“So when he heard that Lazarus was sick, he stayed where he was two more days, and then he said to his disciples, “Let us go back to Judea.” John 11:6,7
My head has been a little foggy as of late. It’s a wonder I get to work and back home in one piece! The world is upside down right now, and I just can’t seem to shake the feeling that I am doing something wrong, or not doing something right – or a little of both.
It’s a pandemic, and I’m not alone when I admit that I don’t know what to think of it, and I don’t feel like I should be forced to come up with something to say about it one way, or the other.
But what I can do, what I do know, is that I am standing on a firm foundation in Jesus Christ. And that will get me through whatever fogginess this world has caused me.
If only I could make my head believe what my heart knows to be true: no amount of striving in this season will ever be necessary for me to achieve my God-given purpose. That battle between our head and our heart is our insecurity at play. Our insecurities will feel conflicted over the decisions we’ve made and we must battle to stick to them when insecurity comes knocking.
Jesus doesn’t require hustle. That’s not part of the plan. Not even the Lord Himself hustled to get to the home of his dearest friend to save him from death. And we know the end of the story: Lazarus died. Jesus wept. Jesus raised Lazarus from the dead. People were amazed. And leaders plotted to kill Jesus.
(You’re welcome for my version of the “Cliff Notes”)
Jesus explained why he waited for two days. Just like my heart knows why I don’t have to change my posture in the work I’m doing for the Lord just because everyone else is capitalizing on the pandemic.
But my head takes some convincing. There is nothing my head wants more than to rush into what everyone else is doing to make their dreams a reality in this newfound freedom they have thanks to being ordered to stay at home.
Not that I actually have that time. I’m essential. My work schedule is still the same. I didn’t get quarantined, and I don’t get stay-at-home orders. I go to work, as usual. And perhaps you also are working through this pandemic but feel the pull to do more with your “downtime” because everyone around you seems to be “living the dream”, and you want that too.
Insecurity is a Thief
“You Lord, are all I have, and you give me all I need; my future is in your hands. How wonderful are your gifts to me; how good they are!” Psalm 16:5-6 (GNT)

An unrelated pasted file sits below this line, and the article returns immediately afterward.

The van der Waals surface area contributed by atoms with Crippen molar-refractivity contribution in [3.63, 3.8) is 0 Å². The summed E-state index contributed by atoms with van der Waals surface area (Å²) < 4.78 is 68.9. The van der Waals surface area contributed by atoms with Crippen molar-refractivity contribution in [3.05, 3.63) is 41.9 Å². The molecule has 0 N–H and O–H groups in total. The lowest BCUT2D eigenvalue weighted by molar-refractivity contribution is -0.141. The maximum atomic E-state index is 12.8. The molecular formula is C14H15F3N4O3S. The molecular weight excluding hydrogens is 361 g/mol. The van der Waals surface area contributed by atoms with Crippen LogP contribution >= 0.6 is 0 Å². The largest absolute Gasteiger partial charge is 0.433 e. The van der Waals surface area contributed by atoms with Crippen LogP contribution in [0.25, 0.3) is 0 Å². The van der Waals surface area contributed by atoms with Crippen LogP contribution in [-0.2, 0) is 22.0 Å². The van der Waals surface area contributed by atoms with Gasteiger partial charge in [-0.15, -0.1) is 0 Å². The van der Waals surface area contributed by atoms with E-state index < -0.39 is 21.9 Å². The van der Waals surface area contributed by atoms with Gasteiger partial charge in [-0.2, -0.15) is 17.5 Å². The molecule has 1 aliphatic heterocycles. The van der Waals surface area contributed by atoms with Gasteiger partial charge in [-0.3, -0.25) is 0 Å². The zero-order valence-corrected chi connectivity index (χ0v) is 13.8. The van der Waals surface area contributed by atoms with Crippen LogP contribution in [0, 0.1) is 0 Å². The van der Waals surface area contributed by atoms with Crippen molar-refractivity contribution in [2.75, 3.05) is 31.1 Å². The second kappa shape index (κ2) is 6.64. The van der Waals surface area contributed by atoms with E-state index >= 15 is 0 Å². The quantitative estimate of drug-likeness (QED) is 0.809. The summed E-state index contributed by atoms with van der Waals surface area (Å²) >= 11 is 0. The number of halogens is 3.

Our fear of missing out is real. I get it. You get it. We know it isn’t right, or helpful, but how can we resist wanting more from our lives? Surely God doesn’t mind us having the desire to do better and more with our lives?
No, He doesn’t mind at all. He gave you the gift of your life and the dreams and desires of your heart so you would use them to their fullest potential for His glory. But what He didn’t do was ask us to make them look like everyone else’s. Mine won’t look like yours. And yours won’t look like mine.
When we compare our gifts and our offerings to what everyone else is doing with theirs, we get robbed of a beautiful opportunity to make something unique, something beautiful all on its own. When we see what everyone else is doing, it is so tempting and so easy to think that we should follow suit. When we do that we allow our insecurities to steal from our spiritual health and growth.
God has each of us on our own, individual and personal journeys. If we take the road everyone else is taking, we don’t get to see the landscape that God has picked out just for us. If we rush through and hustle our way to the top of whatever mountain we’re attempting to climb, we miss the beautiful scenery along the way.
We are also robbed of the lessons we could learn that will be helpful to have experience in once we get to the next big step. What we need on top of the mountain we gather on the way up. This faith journey is intimately hand-picked by our Father who loves us and wants the best for us. Let’s not allow insecurity to steal that from us by hustling our way up.
Insecurity is a Liar
“I will instruct you and teach you in the way you should go; I will counsel you with my eye upon you.” Psalm 32:8
“In all your ways acknowledge him, and he will make straight your paths.” Proverbs 3:6
The root of insecurity is fear. We are either terrified we chose the wrong path, or we’re terrified that we took too long to choose and now we don’t have a choice in the matter at all. Whatever the case may be for you, rest assured, we’ve all been there.
When I have a choice to make, like whether to stick with the plan I’m already executing, or changing course to roll with the new pace of a pandemic, I usually end up worried that the choice I made was the wrong one and I fear some sort of terrible repercussion for my lack of wisdom in the matter.